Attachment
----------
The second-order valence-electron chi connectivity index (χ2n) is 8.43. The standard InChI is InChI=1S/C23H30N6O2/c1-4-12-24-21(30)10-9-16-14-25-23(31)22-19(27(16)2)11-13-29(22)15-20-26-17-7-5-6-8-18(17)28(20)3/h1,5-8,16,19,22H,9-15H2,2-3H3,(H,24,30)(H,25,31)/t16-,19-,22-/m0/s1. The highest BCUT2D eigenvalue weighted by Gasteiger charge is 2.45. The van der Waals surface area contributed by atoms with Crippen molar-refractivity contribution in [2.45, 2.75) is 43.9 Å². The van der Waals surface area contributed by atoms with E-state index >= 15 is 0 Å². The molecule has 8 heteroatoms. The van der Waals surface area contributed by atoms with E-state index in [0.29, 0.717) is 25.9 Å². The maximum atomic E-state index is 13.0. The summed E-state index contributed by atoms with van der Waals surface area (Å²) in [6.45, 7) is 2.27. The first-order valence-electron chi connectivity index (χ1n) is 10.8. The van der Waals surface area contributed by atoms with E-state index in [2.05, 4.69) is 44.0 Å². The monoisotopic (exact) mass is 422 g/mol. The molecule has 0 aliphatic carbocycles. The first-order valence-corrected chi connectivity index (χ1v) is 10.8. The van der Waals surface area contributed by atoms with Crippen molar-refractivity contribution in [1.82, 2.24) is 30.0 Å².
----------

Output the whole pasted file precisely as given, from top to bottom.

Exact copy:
The second-order valence-electron chi connectivity index (χ2n) is 8.43. The standard InChI is InChI=1S/C23H30N6O2/c1-4-12-24-21(30)10-9-16-14-25-23(31)22-19(27(16)2)11-13-29(22)15-20-26-17-7-5-6-8-18(17)28(20)3/h1,5-8,16,19,22H,9-15H2,2-3H3,(H,24,30)(H,25,31)/t16-,19-,22-/m0/s1. The highest BCUT2D eigenvalue weighted by Gasteiger charge is 2.45. The van der Waals surface area contributed by atoms with Crippen molar-refractivity contribution in [2.45, 2.75) is 43.9 Å². The van der Waals surface area contributed by atoms with E-state index >= 15 is 0 Å². The molecule has 8 heteroatoms. The van der Waals surface area contributed by atoms with E-state index in [0.29, 0.717) is 25.9 Å². The maximum atomic E-state index is 13.0. The summed E-state index contributed by atoms with van der Waals surface area (Å²) in [6.45, 7) is 2.27. The first-order valence-electron chi connectivity index (χ1n) is 10.8. The van der Waals surface area contributed by atoms with E-state index in [2.05, 4.69) is 44.0 Å². The monoisotopic (exact) mass is 422 g/mol. The molecule has 0 aliphatic carbocycles. The first-order valence-corrected chi connectivity index (χ1v) is 10.8. The van der Waals surface area contributed by atoms with Crippen molar-refractivity contribution in [1.82, 2.24) is 30.0 Å².